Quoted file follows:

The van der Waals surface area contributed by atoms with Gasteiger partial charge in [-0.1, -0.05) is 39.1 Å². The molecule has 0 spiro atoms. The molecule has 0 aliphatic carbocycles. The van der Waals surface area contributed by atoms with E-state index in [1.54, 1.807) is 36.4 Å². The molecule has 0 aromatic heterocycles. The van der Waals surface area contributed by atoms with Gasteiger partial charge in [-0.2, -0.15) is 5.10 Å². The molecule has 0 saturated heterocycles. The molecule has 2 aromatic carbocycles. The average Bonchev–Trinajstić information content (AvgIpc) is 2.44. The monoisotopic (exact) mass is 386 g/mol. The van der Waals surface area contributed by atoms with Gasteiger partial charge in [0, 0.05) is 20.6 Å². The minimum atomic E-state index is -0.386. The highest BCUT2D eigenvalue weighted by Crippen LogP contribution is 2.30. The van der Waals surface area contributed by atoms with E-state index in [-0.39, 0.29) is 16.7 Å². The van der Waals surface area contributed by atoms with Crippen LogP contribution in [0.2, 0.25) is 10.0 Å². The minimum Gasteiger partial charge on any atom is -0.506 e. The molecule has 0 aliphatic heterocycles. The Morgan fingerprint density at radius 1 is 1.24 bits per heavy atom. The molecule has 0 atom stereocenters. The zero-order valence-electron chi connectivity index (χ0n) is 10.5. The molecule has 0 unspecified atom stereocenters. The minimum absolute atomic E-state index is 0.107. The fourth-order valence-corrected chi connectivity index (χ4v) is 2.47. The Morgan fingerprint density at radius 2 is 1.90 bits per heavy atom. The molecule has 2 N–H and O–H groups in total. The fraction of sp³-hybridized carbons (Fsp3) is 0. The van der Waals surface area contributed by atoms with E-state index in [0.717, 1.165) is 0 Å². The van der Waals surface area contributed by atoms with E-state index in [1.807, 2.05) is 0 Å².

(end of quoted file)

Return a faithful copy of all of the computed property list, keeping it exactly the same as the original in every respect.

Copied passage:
The van der Waals surface area contributed by atoms with Gasteiger partial charge in [-0.1, -0.05) is 39.1 Å². The molecule has 0 spiro atoms. The molecule has 0 aliphatic carbocycles. The van der Waals surface area contributed by atoms with E-state index in [1.54, 1.807) is 36.4 Å². The molecule has 0 aromatic heterocycles. The van der Waals surface area contributed by atoms with Gasteiger partial charge in [-0.2, -0.15) is 5.10 Å². The molecule has 0 saturated heterocycles. The molecule has 2 aromatic carbocycles. The average Bonchev–Trinajstić information content (AvgIpc) is 2.44. The monoisotopic (exact) mass is 386 g/mol. The van der Waals surface area contributed by atoms with Gasteiger partial charge in [0, 0.05) is 20.6 Å². The minimum atomic E-state index is -0.386. The highest BCUT2D eigenvalue weighted by Crippen LogP contribution is 2.30. The van der Waals surface area contributed by atoms with E-state index in [-0.39, 0.29) is 16.7 Å². The van der Waals surface area contributed by atoms with Crippen LogP contribution in [0.2, 0.25) is 10.0 Å². The minimum Gasteiger partial charge on any atom is -0.506 e. The molecule has 0 aliphatic heterocycles. The Morgan fingerprint density at radius 1 is 1.24 bits per heavy atom. The molecule has 0 atom stereocenters. The zero-order valence-electron chi connectivity index (χ0n) is 10.5. The molecule has 0 unspecified atom stereocenters. The minimum absolute atomic E-state index is 0.107. The fourth-order valence-corrected chi connectivity index (χ4v) is 2.47. The Morgan fingerprint density at radius 2 is 1.90 bits per heavy atom. The molecule has 2 N–H and O–H groups in total. The fraction of sp³-hybridized carbons (Fsp3) is 0. The van der Waals surface area contributed by atoms with E-state index in [0.717, 1.165) is 0 Å². The van der Waals surface area contributed by atoms with E-state index in [1.807, 2.05) is 0 Å².